Moon and Taurus

Moon and Taurus

The Moon slides along one of the horns of Taurus tonight. At nightfall, the bull’s bright eye, the star Aldebaran, is to the lower right of the Moon. And the tip of the horn, El Nath, is closer to the left or lower left of the Moon. By the time they set, in the wee hours of the morning, El Nath will stand close above the Moon.

The Moon is in its “waxing gibbous” phase. “Gibbous” means the Sun is lighting up more than half of the lunar hemisphere that faces our way. “Waxing” means that more of that half is being lit up every night. The Moon will keep getting “fatter” until it’s full, a week from today.

“Gibbous” comes from a Latin word that means “hump.” It can be applied to anything that appears to have a hump on its back, such as a camel. A gibbous Moon appears to have a hump on top of its round half.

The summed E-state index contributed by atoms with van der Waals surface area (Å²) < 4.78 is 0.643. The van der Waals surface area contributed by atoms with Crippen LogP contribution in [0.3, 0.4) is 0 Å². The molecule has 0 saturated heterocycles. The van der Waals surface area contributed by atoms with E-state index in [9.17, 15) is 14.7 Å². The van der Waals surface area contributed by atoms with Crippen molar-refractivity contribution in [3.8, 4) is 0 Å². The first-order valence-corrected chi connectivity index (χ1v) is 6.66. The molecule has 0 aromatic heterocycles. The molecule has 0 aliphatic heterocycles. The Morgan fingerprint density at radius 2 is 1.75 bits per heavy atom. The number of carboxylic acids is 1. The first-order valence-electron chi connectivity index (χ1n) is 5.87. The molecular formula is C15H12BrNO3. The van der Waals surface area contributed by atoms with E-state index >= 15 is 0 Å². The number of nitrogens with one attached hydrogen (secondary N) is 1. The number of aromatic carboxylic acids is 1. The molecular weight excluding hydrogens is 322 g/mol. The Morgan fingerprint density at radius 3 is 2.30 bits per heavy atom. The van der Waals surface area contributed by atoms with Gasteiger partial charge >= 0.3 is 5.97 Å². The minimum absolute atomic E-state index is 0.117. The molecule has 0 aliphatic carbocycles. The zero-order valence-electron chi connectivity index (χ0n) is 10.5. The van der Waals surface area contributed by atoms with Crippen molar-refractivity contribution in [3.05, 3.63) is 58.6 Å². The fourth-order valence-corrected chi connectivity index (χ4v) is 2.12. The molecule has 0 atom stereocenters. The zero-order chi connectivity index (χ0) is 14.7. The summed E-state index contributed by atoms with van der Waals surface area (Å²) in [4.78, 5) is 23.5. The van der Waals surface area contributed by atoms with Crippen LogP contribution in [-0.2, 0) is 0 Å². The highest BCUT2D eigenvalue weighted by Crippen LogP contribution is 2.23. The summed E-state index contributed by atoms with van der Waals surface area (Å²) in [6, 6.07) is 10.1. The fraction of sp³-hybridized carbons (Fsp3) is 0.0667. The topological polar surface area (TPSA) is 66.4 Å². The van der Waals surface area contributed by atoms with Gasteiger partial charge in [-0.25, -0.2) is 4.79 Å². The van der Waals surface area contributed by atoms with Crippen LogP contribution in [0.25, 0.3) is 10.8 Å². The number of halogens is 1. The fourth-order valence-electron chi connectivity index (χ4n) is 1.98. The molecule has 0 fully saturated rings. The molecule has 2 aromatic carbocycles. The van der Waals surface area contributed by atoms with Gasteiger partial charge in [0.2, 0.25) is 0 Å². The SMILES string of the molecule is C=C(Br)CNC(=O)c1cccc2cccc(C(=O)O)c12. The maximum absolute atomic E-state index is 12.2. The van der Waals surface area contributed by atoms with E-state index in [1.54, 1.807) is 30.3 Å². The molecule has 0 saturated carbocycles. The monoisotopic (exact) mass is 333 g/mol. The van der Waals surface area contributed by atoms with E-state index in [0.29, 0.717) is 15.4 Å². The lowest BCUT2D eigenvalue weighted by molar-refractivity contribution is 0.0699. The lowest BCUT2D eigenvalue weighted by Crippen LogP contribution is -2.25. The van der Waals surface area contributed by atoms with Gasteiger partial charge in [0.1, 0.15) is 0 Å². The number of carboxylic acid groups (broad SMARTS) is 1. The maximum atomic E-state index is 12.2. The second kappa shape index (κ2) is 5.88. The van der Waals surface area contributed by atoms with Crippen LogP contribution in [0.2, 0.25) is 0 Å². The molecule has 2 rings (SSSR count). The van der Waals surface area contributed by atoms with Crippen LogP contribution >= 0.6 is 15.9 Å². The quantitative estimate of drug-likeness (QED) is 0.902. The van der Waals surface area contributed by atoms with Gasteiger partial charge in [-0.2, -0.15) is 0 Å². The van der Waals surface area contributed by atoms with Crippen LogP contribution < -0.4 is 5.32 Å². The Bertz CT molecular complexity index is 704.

Planets can appear gibbous as well. Mercury and Venus are inside Earth’s orbit around the Sun, so they can follow the same cycle of phases as the Moon — from thin crescents to almost full. We don’t see them as new or full because, during those phases, they’re passing between Earth and the Sun, or behind the Sun.

Planets outside Earth’s orbit never appear in a crescent phase, but they can appear gibbous, depending on our viewing angle.

Stars, on the other hand, are always full. They generate their own light, so the viewing angle doesn’t matter — unlike the Moon, which will have a “hump” on its back for another week.

Script by Damond Benningfield

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